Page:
The high-tech glitz of Tokyo may be one of the major reasons Japan sees almost 30 million visitors every year. But there’s a lot more to the country than its bustling cities. Japan has an abundance of incredible natural wonders. Here are four of the most awe-inspiring ones.
1. Mount Fuji
Whether you view it from a distance, see it up close, or climb its rugged surface, you will be awestruck by the magnificence of Japan’s highest mountain, Mount Fuji. The famous UNESCO World Heritage Cultural Site is an active stratovolcano, which last erupted in 1708. Mount Fuji stands at 12,389 feet, making it the seventh-highest peak on the planet. The snow-capped mountain is Japan’s most iconic natural wonder. And it can even be seen from Tokyo, at over 60 miles away. For the best view of Mount Fuji, travel to the five-tiered Chureito Pagoda in Fujiyoshida. If you prefer a view from ground level, then head to the beautiful Fuji Five Lakes District, where gorgeous vistas of the mountain can be seen beyond the waters. If you’re feeling fit and you’re looking to complete a significant achievement, you can even climb the mountain.
After travelling to Mount Fuji, Tokyo is the ideal city to have fun or relax come night-time. And there’s an abundance of hotels and resorts for all price ranges in the city. In the near future, you will be able to stay at Tokyo’s new casino resort and enjoy playing slots and table games. Japan’s gambling laws are gradually changing, which is why the casino resort now has the go-ahead. You may soon be able to play slots and other games at an online casino (オンラインカジノ) in Japan too.
2. Yakushima Island
If you are a keen hiker who loves exploring the natural world, you won’t want to miss out on visiting Yakushima Island. The UNESCO World Heritage Site is one of Japan’s best natural attractions, and it’s a haven for wildlife. You should be able to easily spot Yaku monkeys, as well as Yaku shika, which are small deer. You could also encounter venomous snakes, large hornets, and blood-sucking leeches! Japanese cedar trees, known as Yakusugi, cover the island. Many of the trees are thousands of years old. The oldest tree on the island even has a name. Jomon Sugi is estimated to be up to 7,000 years old. It’s over 82-feet tall, and its trunk is over 16-feet in diameter. The forest glade in which the tree stands is simply magical.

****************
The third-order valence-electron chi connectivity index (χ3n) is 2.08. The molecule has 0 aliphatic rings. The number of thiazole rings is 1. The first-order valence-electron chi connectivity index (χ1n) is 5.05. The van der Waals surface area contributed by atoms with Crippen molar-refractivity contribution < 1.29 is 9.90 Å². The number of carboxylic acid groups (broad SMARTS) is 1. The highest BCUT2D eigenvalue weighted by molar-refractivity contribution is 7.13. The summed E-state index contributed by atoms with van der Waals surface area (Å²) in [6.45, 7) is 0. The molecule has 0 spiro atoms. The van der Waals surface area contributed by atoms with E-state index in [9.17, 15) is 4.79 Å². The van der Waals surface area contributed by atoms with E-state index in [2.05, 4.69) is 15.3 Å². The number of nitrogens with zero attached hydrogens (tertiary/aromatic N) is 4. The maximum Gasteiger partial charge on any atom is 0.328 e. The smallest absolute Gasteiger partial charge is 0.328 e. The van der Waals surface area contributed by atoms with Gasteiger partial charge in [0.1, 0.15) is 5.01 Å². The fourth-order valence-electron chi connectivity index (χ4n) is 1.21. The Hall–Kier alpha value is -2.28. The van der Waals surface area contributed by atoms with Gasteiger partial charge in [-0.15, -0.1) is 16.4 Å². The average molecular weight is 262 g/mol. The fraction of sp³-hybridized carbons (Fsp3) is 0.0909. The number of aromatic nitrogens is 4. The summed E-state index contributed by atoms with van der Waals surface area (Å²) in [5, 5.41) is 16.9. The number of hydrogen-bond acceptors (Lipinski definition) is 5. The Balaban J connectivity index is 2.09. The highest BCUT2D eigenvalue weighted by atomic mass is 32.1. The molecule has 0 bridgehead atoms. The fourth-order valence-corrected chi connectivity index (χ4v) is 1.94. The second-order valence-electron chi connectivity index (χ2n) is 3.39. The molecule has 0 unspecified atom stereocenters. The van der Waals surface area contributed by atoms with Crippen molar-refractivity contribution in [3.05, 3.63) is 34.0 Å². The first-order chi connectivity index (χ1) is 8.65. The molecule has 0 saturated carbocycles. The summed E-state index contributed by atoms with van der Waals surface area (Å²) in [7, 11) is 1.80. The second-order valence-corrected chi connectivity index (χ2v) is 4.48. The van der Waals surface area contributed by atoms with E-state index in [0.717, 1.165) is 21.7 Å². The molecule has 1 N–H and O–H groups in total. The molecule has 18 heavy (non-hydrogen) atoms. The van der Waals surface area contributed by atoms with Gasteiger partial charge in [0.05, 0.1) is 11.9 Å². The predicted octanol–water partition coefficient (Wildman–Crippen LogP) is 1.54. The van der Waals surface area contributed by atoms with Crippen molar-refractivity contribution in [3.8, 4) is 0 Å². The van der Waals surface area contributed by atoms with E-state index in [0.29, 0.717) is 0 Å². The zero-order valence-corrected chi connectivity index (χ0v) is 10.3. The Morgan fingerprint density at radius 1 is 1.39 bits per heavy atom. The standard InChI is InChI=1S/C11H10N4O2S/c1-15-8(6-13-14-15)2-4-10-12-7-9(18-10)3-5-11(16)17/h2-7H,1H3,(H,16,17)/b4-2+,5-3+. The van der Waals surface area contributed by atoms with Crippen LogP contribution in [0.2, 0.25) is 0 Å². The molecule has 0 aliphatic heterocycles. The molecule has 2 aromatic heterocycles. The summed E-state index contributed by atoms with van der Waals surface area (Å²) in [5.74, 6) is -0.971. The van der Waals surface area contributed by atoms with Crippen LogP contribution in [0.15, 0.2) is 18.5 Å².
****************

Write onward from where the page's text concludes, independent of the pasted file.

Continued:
3. Naruto Whirlpools
Don’t get sucked into the vortex of the Naruto Whirlpools, or you may never return! But as long as you stand back far enough, you are sure to be enthralled by the powerful whirlpools in the Naruto Strait. They are formed by the enormous tidal surges that gush through the narrow channel, and the whirlpools can be as big as 65 feet wide.
The natural wonder occurs twice a day, but the times vary depending on the tidal patterns for the time of year. The best way to view the magnificent whirlpools is to get up close on a boat trip. Two tour companies offer excursions. Alternatively, if you want to see the Naruto Whirlpools from dry land, you can get an excellent view from the observation deck on the Naruto suspension bridge.
4. Nachi Falls
Waterfalls are synonymous with Japanese natural wonders. So, you will find plenty throughout the country. If you only visit one waterfall site, make sure it is Nachi Falls. With a drop of a little over 400 feet, it’s the tallest waterfall with a single uninterrupted drop in the country. Nachi Falls has also been a Japanese place of worship for centuries.
There have been religious shrines at the site ever since Japan became inhabited. And the location of the falls is still a place of pilgrimage for many today. Over the centuries, followers of the shugenja religion have leapt from the top of the waterfall in the belief that they’ll be reborn into paradise. However, visitors are advised not to follow suit. Instead, there are two observation platforms from which you can take in the awesomeness of Nachi Falls.